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dc.contributor.authorKnustad, Magnus A.
dc.description.abstractThis qualitative study explores instances where someone is accused of being a troll or a bot in newspaper comment sections. Trolls have been known to create a hostile environment in comment sections, often motivated by attention seeking and amusement. In recent years, following the Brexit vote and the U.S. presidential election of 2016, trolls have also been accused of actively undermining the Western political climate by using social media to divide political opponents. Furthermore, technological development has led to the possibility of automated software, known as bots, playing a role in online debates. As social media users and participants of online comment sections become more digitally literate, the awareness of trolls and bots will hopefully make people less susceptible to online manipulation. But this awareness could also cause commenters to discredit and delegitimize opposing arguments in comment sections by accusing others of being a troll or a bot, without considering the merits of the argument itself. If this is the case, it constitutes a challenge in creating a democratically valuable debate in comment sections. In this study, comments from three U.S. news sites were sampled and analyzed to investigate how accusations of trolling are made, and how debates are affected by such accusations. The results showed that right-wing commenters were more likely to be accused of trolling, and that these accusations seem to have been motivated by political differences. Accusers would either challenge the suspected troll, critique the effectiveness of the perceived trolling, make fun of the suspected troll, or simply warn other commenters about their presence. Finally, while debates often continued after an accusation of trolling had been made, the accuser and the accused rarely participated further. The results suggest that accusations of trolling do not have any major impact on the debate. It is, however, problematic that such accusations seem to be used as a rhetorical tool to discredit opposing arguments, which could lower the deliberative quality of debates in comment sections.en_US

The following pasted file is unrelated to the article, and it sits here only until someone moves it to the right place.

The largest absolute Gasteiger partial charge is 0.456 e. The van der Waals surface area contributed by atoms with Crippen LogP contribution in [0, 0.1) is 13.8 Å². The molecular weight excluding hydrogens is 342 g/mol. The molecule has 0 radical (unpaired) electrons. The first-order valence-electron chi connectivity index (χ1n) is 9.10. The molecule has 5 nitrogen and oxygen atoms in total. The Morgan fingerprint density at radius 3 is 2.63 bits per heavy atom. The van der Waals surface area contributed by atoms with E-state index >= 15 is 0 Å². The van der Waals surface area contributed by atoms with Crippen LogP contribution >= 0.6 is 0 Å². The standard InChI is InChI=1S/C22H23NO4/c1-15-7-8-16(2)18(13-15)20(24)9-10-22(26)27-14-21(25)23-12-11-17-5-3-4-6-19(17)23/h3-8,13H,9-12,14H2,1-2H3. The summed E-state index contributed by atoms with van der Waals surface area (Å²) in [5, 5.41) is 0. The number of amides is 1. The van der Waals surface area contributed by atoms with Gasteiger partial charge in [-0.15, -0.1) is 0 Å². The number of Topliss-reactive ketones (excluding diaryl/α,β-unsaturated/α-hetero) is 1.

dc.publisherUniversity of Illinois at Chicago Libraryen_US
dc.rightsAttribution-NonCommercial-NoDerivatives 4.0 Internasjonal*
dc.titleGet lost, troll: How accusations of trolling in newspaper comment sections affect the debateen_US
dc.typeJournal articleen_US
dc.typePeer revieweden_US
dc.rights.holderAuthors retain copyright to their work published in First Monday. Please see the footer of each article for details.en_US
dc.source.journalFirst Mondayen_US
dc.identifier.citationFirst Monday. 2020, 25 (8).en_US

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Attribution-NonCommercial-NoDerivatives 4.0 Internasjonal
Med mindre annet er angitt, så er denne innførselen lisensiert som Attribution-NonCommercial-NoDerivatives 4.0 Internasjonal